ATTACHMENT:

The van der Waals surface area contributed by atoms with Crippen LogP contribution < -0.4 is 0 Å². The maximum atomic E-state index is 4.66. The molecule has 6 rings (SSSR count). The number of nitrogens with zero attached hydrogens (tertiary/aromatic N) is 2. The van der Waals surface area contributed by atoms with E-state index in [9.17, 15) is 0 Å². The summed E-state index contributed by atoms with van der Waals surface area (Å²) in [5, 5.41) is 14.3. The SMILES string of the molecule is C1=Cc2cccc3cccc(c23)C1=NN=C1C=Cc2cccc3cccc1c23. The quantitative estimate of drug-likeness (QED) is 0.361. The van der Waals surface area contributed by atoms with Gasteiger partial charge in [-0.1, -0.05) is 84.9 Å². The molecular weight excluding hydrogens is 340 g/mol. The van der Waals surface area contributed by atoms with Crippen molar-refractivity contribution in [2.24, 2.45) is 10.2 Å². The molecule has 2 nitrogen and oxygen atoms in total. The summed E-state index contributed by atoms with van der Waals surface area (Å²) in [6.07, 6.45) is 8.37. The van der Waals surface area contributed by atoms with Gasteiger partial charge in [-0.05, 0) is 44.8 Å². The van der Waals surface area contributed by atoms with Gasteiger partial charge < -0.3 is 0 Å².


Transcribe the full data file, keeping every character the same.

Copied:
The van der Waals surface area contributed by atoms with Crippen LogP contribution < -0.4 is 0 Å². The maximum atomic E-state index is 4.66. The molecule has 6 rings (SSSR count). The number of nitrogens with zero attached hydrogens (tertiary/aromatic N) is 2. The van der Waals surface area contributed by atoms with E-state index in [9.17, 15) is 0 Å². The summed E-state index contributed by atoms with van der Waals surface area (Å²) in [5, 5.41) is 14.3. The SMILES string of the molecule is C1=Cc2cccc3cccc(c23)C1=NN=C1C=Cc2cccc3cccc1c23. The quantitative estimate of drug-likeness (QED) is 0.361. The van der Waals surface area contributed by atoms with Gasteiger partial charge in [-0.1, -0.05) is 84.9 Å². The molecular weight excluding hydrogens is 340 g/mol. The van der Waals surface area contributed by atoms with Crippen molar-refractivity contribution in [2.24, 2.45) is 10.2 Å². The molecule has 2 nitrogen and oxygen atoms in total. The summed E-state index contributed by atoms with van der Waals surface area (Å²) in [6.07, 6.45) is 8.37. The van der Waals surface area contributed by atoms with Gasteiger partial charge in [-0.05, 0) is 44.8 Å². The van der Waals surface area contributed by atoms with Gasteiger partial charge < -0.3 is 0 Å².